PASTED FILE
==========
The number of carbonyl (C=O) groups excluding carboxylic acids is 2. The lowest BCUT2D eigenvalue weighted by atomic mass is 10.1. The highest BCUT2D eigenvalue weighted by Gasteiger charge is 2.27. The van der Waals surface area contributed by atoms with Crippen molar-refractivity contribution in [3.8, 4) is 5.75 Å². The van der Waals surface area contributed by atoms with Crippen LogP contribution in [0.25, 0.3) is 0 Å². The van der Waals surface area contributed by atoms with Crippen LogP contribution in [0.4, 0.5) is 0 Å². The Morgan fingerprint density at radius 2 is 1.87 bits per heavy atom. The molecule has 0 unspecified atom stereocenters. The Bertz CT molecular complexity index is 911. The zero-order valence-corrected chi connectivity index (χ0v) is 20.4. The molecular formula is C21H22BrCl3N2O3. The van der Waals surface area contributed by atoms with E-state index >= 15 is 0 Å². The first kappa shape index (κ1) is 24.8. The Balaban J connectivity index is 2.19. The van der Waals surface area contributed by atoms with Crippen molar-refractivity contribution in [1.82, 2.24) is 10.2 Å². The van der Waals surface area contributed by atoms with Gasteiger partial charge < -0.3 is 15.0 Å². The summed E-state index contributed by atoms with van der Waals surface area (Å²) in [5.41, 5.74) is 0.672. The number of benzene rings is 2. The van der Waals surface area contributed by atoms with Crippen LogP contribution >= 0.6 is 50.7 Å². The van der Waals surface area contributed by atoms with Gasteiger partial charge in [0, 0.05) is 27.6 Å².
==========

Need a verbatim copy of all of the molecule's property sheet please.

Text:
The number of carbonyl (C=O) groups excluding carboxylic acids is 2. The lowest BCUT2D eigenvalue weighted by atomic mass is 10.1. The highest BCUT2D eigenvalue weighted by Gasteiger charge is 2.27. The van der Waals surface area contributed by atoms with Crippen molar-refractivity contribution in [3.8, 4) is 5.75 Å². The van der Waals surface area contributed by atoms with Crippen LogP contribution in [0.25, 0.3) is 0 Å². The van der Waals surface area contributed by atoms with Crippen LogP contribution in [0.4, 0.5) is 0 Å². The Morgan fingerprint density at radius 2 is 1.87 bits per heavy atom. The molecule has 0 unspecified atom stereocenters. The Bertz CT molecular complexity index is 911. The zero-order valence-corrected chi connectivity index (χ0v) is 20.4. The molecular formula is C21H22BrCl3N2O3. The van der Waals surface area contributed by atoms with E-state index >= 15 is 0 Å². The first kappa shape index (κ1) is 24.8. The Balaban J connectivity index is 2.19. The van der Waals surface area contributed by atoms with Crippen molar-refractivity contribution in [1.82, 2.24) is 10.2 Å². The van der Waals surface area contributed by atoms with Gasteiger partial charge < -0.3 is 15.0 Å². The summed E-state index contributed by atoms with van der Waals surface area (Å²) in [5.41, 5.74) is 0.672. The number of benzene rings is 2. The van der Waals surface area contributed by atoms with Crippen LogP contribution >= 0.6 is 50.7 Å². The van der Waals surface area contributed by atoms with Gasteiger partial charge in [0, 0.05) is 27.6 Å².